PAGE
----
The combination of harsh terrain and scenic beauty in the Himalayas offers terrific traveling opportunities. This means that it satisfies both the poles of travelers, those seeking extreme adventure and those simply looking for a peaceful escape from everyday monotony. Recursions like the Hampta Pass trek offer great opportunities for adventure-minded individuals.
The right time to visit most places in the Himalayas is from mid-June up to the second week of October. As monsoon milds down starting from the second week of August, the roads start to clear, with the reduced risk of landslides and road blockages. Rest of the year, the treks are closed due to snow, and from April to May, as the temperature rises and snow melts, the roads become accessible.
The dry weather of the summer, except the monsoon of course, is appropriate for going on treks in the Himalayas. The week-long Hampta Pass Trek sits in the right place between those treks that are so easy that they become unexciting, and those that are so advanced that become inaccessible to beginners.
The Hampta Pass
Hampta pass is located in the Manali region and has gained popularity amongst travelers as an option other than the Rohtang Pass. It is located at the convergence of the Kullu valley and the Spiti Lahaul valley. The contrast in the terrain of the two gives Hampta a unique geography.
The pass is 4270 meters higher than the sea-level and the trek also peaks at this height. However, the height for the trek averages around 11,000 feet, which is moderate and makes the trek accessible to first-timers and novices.
Still, as the oxygen levels at 14,000 feet are around 20 percent lower than at the sea level, it is advisable that you get a green light from your physician before backpacking for the adventure.
The trek begins at Jobra. The first day is a short three kilometers trek upto the first campsite which is Chika. The route goes along the riverside and the trekkers get to bask in the misty silver birch greens extending up to the hilltops. At the same time, this also gives them an opportunity to acclimatize and get their bodies primed for the next three days. In the following days, the trekkers get to cross two water streams, witness an awe-inspiring scenery, and challenge themselves with a variety of mountainous terrain.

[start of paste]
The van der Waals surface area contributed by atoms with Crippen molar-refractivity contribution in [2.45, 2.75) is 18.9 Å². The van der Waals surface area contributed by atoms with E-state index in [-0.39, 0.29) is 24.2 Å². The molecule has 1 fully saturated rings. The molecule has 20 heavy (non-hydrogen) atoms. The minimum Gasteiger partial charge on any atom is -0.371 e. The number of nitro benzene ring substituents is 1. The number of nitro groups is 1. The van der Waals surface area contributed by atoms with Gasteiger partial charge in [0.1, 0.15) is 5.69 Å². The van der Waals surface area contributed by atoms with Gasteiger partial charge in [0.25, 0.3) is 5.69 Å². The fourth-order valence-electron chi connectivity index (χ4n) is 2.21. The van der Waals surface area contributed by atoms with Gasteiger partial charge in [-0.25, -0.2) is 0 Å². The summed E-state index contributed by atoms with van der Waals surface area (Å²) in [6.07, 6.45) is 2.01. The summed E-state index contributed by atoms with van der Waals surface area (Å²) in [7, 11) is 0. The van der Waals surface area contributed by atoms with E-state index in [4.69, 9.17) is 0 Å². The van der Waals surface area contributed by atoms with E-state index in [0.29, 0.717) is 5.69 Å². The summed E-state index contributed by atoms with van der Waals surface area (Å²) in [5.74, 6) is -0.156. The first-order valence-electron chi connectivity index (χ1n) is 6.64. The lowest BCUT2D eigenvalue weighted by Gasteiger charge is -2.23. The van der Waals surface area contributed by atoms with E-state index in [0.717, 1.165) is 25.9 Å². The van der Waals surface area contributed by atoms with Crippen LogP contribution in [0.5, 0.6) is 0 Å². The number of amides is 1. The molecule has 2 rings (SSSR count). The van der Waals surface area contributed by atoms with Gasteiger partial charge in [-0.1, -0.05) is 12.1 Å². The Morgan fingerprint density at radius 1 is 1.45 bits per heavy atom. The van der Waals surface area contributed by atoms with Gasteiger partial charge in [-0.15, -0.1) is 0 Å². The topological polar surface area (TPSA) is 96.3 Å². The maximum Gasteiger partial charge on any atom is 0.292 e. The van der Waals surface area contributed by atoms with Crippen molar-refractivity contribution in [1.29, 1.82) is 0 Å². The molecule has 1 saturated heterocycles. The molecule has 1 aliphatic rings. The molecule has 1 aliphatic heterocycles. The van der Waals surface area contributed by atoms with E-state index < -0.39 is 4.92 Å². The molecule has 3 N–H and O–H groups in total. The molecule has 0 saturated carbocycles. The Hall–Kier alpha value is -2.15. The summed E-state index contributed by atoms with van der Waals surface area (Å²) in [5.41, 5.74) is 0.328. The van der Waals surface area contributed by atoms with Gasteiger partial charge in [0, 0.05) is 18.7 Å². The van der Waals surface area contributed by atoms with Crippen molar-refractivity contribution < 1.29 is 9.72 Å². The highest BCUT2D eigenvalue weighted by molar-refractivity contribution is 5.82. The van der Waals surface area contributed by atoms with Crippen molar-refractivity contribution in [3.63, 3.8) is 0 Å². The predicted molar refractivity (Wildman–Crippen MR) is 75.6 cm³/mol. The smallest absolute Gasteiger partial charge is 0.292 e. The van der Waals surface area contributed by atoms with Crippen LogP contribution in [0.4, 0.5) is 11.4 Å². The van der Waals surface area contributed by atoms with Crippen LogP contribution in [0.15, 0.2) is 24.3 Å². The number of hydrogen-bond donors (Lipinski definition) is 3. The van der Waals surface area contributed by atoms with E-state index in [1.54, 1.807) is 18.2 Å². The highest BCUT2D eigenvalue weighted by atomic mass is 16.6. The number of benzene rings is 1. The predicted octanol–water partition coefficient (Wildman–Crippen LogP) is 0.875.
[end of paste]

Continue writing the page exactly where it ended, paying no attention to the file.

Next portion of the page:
On the 2nd day, the trekkers hike to the next stop, which is the Balu Ka Gera Campsite. This part includes heights of around 12000 feet and a river stream crossing. The site is located where the river diverges into multiple flows for a few kilometers, forming sort of a delta.
The trekkers cross the Hampta Pass on the third day. This is where the terrain really starts to transform into the cold semi-arid of the Lahaul-Spiti region. The route goes via the Shea Goru Campsite to Chhatru. From here, the trekkers are driven back to Manali via Rohtang Pass.
If the weather permits, most trek packages also include a visit to Chandratal. This adds one more day to the trip. The travelers are driven to Chandratal, via Batal from the Batal-Kaza Road.
Chandratal is an alpine lake located at 14000 feet from sea level. Unlike Pangong in Leh or the Tso Moriri, this lake has gained popularity amongst travelers only in the recent years. Its teal colored water contrasts with the earthy colors of the surrounding desert, and along with the snowy tops in the distance, creates a heavenly sight.
The trekkers camp either at Chandratal or back at Chhatru. The nights in the Lahaul region are awe-inspiring as the sky is lit with starlight. On the following day, the campers are finally driven to Manali, marking an end to the five-day-long trip.
Getting to Manali (Jobra)
Since Manali is the starting point of the itinerary, you need to get there, which is easy as the city is well connected. Direct flights operate from Delhi and Chandigarh, to the Kullu-Manali Airport in Bhuntar, which is around 50 kilometers from Manali and 60 kilometres from Jobra. From Delhi or Chandigarh, one can also reach the Manali Bus Stand by state-run or private operator buses, which is around 20 kilometers, by road, from Jobra.
The Hampta Pass Trek is a great trek for those who are looking to get more out of their week-long travel to the Himalayas. It offers beautiful, fast-changing landscapes, which range from lush pinewood forests to the dry, snow-clad peaks of the Lahaul Spiti region.
In recent years, the increasing number of tourists in the Himalayas has disrupted the ecology and the environment, which has a sharp impact on the lives of locals. At caleidoscope, we believe in responsible tourism. So, when you’re enjoying the Hampta Pass Trek, try to be a responsible traveler and work towards reducing your environmental footprint.